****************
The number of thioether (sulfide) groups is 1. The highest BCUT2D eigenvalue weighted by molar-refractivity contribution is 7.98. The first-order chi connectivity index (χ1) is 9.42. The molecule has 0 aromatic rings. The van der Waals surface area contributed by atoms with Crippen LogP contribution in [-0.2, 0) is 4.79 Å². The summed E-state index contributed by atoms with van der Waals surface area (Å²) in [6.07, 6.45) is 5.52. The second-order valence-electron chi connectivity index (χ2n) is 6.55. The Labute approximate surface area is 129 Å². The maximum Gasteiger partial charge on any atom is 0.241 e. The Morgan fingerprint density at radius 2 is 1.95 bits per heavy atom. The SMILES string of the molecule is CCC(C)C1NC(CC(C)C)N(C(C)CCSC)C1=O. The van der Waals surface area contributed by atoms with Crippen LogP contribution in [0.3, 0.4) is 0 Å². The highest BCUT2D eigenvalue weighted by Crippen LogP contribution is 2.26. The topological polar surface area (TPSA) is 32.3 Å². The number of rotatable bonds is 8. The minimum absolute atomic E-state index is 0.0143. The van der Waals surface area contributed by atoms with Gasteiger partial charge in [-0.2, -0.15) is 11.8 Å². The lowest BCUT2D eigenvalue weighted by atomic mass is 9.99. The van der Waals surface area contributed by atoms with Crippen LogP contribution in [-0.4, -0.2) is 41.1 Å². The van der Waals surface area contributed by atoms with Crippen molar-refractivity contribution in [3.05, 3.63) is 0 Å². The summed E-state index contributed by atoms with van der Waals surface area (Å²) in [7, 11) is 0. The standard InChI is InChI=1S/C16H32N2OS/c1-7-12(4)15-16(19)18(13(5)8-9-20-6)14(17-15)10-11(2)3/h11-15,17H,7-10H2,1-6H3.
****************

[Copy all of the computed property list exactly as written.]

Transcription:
The number of thioether (sulfide) groups is 1. The highest BCUT2D eigenvalue weighted by molar-refractivity contribution is 7.98. The first-order chi connectivity index (χ1) is 9.42. The molecule has 0 aromatic rings. The van der Waals surface area contributed by atoms with Crippen LogP contribution in [-0.2, 0) is 4.79 Å². The summed E-state index contributed by atoms with van der Waals surface area (Å²) in [6.07, 6.45) is 5.52. The second-order valence-electron chi connectivity index (χ2n) is 6.55. The Labute approximate surface area is 129 Å². The maximum Gasteiger partial charge on any atom is 0.241 e. The Morgan fingerprint density at radius 2 is 1.95 bits per heavy atom. The SMILES string of the molecule is CCC(C)C1NC(CC(C)C)N(C(C)CCSC)C1=O. The van der Waals surface area contributed by atoms with Crippen LogP contribution in [0.3, 0.4) is 0 Å². The highest BCUT2D eigenvalue weighted by Crippen LogP contribution is 2.26. The topological polar surface area (TPSA) is 32.3 Å². The number of rotatable bonds is 8. The minimum absolute atomic E-state index is 0.0143. The van der Waals surface area contributed by atoms with Gasteiger partial charge in [-0.2, -0.15) is 11.8 Å². The lowest BCUT2D eigenvalue weighted by atomic mass is 9.99. The van der Waals surface area contributed by atoms with Crippen LogP contribution in [-0.4, -0.2) is 41.1 Å². The van der Waals surface area contributed by atoms with Crippen molar-refractivity contribution in [3.05, 3.63) is 0 Å². The summed E-state index contributed by atoms with van der Waals surface area (Å²) in [7, 11) is 0. The standard InChI is InChI=1S/C16H32N2OS/c1-7-12(4)15-16(19)18(13(5)8-9-20-6)14(17-15)10-11(2)3/h11-15,17H,7-10H2,1-6H3.